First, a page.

EU to step up raw materials diplomacy
“An EU expert group has identified 14 raw materials seen as “critical” for EU high-tech and eco-industries and suggested that the European Union’s global diplomacy should be geared up to ensure that companies gain easier access to them in future.
‘It is our aim to make sure that Europe’s industry will be able to continue to play a leading role in new technologies and innovation and we have to ensure that we have the necessary elements to do so,’ said Industry Commissioner Antonio Tajani, presenting the group’s final report on 17 June. …
To guarantee that industry can access these essential raw materials, ‘we need fair play on external markets,’ said Tajani. Encouraging supply from EU sources, improving resource efficiency and increasing efforts to recycle were also highlighted in the report as ways forward.”
Source: Euractiv, June 18 2010
- The European Union has realized 30 million jobs in Europe directly depend on availability of mineral resources.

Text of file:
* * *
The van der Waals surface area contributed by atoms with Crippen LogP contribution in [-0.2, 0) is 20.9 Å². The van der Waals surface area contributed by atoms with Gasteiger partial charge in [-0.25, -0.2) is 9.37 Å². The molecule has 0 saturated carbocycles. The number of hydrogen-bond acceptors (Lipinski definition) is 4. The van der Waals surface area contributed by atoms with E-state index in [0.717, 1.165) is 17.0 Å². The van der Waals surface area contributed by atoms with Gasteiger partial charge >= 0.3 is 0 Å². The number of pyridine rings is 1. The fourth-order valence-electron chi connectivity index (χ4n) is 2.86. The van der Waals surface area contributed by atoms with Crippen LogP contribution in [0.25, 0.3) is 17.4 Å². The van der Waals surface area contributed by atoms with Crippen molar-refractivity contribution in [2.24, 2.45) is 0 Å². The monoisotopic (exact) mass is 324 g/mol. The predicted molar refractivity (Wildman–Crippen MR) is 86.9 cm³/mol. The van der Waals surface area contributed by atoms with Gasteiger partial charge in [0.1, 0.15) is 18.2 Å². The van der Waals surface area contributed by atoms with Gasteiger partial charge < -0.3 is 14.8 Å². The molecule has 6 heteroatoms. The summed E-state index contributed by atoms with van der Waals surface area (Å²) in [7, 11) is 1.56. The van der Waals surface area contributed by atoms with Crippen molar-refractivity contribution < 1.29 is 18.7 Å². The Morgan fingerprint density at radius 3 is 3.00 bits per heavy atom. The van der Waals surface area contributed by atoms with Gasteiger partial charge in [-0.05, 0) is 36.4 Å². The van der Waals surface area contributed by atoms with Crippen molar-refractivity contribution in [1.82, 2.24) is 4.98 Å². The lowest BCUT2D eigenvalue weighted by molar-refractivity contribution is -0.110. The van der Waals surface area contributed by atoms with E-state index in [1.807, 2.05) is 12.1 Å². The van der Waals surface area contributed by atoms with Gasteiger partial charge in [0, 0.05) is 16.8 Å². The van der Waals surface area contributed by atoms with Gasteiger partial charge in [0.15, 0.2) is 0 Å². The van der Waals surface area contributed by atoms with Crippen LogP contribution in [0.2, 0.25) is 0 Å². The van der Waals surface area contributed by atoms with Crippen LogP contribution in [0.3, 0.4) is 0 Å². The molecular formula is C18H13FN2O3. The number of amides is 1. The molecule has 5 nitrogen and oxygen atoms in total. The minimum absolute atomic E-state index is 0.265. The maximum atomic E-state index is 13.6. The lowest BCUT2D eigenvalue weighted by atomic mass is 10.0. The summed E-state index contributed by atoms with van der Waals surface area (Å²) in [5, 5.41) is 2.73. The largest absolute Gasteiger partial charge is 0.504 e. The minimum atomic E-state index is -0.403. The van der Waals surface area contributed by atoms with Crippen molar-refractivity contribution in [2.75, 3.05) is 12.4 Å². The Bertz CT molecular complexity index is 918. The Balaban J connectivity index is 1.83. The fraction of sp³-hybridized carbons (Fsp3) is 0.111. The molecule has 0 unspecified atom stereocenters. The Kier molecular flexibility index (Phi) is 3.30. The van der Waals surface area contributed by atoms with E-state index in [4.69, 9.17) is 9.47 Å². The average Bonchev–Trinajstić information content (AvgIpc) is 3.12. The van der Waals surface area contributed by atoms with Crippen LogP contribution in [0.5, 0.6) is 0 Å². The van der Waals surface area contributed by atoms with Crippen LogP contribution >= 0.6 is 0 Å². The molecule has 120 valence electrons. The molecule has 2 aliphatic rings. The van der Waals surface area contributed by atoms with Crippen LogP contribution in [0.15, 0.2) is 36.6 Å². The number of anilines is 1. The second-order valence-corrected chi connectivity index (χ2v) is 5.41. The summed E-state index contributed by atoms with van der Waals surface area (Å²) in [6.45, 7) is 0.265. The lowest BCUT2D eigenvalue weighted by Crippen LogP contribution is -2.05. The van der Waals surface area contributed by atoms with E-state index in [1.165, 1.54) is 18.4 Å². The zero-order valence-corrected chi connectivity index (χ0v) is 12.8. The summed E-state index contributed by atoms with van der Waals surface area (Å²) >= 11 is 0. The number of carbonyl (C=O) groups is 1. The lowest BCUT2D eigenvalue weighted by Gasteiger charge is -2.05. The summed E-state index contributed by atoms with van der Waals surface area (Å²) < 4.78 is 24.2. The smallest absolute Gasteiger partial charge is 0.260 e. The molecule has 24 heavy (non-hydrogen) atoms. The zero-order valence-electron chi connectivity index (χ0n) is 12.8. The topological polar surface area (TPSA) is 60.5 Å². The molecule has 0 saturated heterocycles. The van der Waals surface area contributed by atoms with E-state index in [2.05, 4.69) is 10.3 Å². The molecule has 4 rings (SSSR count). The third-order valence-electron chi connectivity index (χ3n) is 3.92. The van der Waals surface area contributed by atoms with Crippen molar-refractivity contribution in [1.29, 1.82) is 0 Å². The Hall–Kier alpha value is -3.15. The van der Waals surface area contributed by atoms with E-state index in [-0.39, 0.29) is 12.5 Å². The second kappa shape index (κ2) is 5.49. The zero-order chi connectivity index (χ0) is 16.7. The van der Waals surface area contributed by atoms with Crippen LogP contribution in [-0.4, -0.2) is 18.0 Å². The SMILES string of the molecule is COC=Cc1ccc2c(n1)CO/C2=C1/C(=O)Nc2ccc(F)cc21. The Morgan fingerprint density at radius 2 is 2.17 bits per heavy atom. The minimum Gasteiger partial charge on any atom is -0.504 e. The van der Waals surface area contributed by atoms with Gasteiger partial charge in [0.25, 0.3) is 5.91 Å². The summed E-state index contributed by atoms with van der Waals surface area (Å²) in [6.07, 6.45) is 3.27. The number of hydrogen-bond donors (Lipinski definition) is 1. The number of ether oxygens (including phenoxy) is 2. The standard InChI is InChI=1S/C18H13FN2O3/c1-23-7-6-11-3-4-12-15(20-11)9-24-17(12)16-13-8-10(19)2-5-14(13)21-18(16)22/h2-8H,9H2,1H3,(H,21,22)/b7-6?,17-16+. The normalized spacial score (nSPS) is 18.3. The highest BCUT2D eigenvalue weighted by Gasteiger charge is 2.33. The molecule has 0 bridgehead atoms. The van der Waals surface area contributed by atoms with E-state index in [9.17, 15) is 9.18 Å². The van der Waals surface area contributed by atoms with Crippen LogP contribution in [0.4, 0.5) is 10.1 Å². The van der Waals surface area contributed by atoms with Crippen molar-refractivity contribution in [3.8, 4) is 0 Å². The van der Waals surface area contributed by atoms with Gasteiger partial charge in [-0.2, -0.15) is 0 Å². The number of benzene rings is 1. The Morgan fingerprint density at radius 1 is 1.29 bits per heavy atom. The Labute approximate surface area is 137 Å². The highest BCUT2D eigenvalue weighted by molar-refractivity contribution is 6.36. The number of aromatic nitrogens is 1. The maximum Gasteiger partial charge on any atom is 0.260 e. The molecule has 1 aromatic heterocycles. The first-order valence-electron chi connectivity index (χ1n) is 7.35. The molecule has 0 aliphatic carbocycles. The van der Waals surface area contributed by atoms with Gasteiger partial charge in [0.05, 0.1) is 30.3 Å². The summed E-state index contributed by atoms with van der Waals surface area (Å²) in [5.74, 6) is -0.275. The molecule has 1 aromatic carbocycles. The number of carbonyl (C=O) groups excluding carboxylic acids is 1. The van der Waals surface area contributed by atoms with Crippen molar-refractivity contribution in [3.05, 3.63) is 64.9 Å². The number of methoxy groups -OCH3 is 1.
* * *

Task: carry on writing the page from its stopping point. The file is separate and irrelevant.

- Antimony, beryllium, cobalt, fluorspar, gallium, germanium, graphite, indium, magnesium, niobium, PGMs (Platinum Group Metals), rare earths, tantalum and tungsten are deemed to be critical for the industry in Europe. Most of them are used especially in the high tech industry.
- The report concludes that the EU should respond to the threat of lack of supply by ensuring access to raw materials from international markets under the same conditions as other industrial competitors; setting the right framework conditions within the EU in order to foster sustainable supply of raw materials from European sources; and boosting overall resource efficiency and promoting recycling to reduce the EU’s consumption of primary raw materials and decrease the relative import dependence.
- European deposits of the critical raw materials are low, so the fostering of sustainable supply will not affect many companies (although some minor producers in Eastern Europe might benefit).
- The key result of the study will be that the European Union will support manufacturers in closing long term deals with major producers of critical materials. The EU will follow China, Russia and Japan in negotiating favourable contracts, most likely promising trade benefits or even infrastructure investments in return. The official term for these actions is “Joint Dialogue”.
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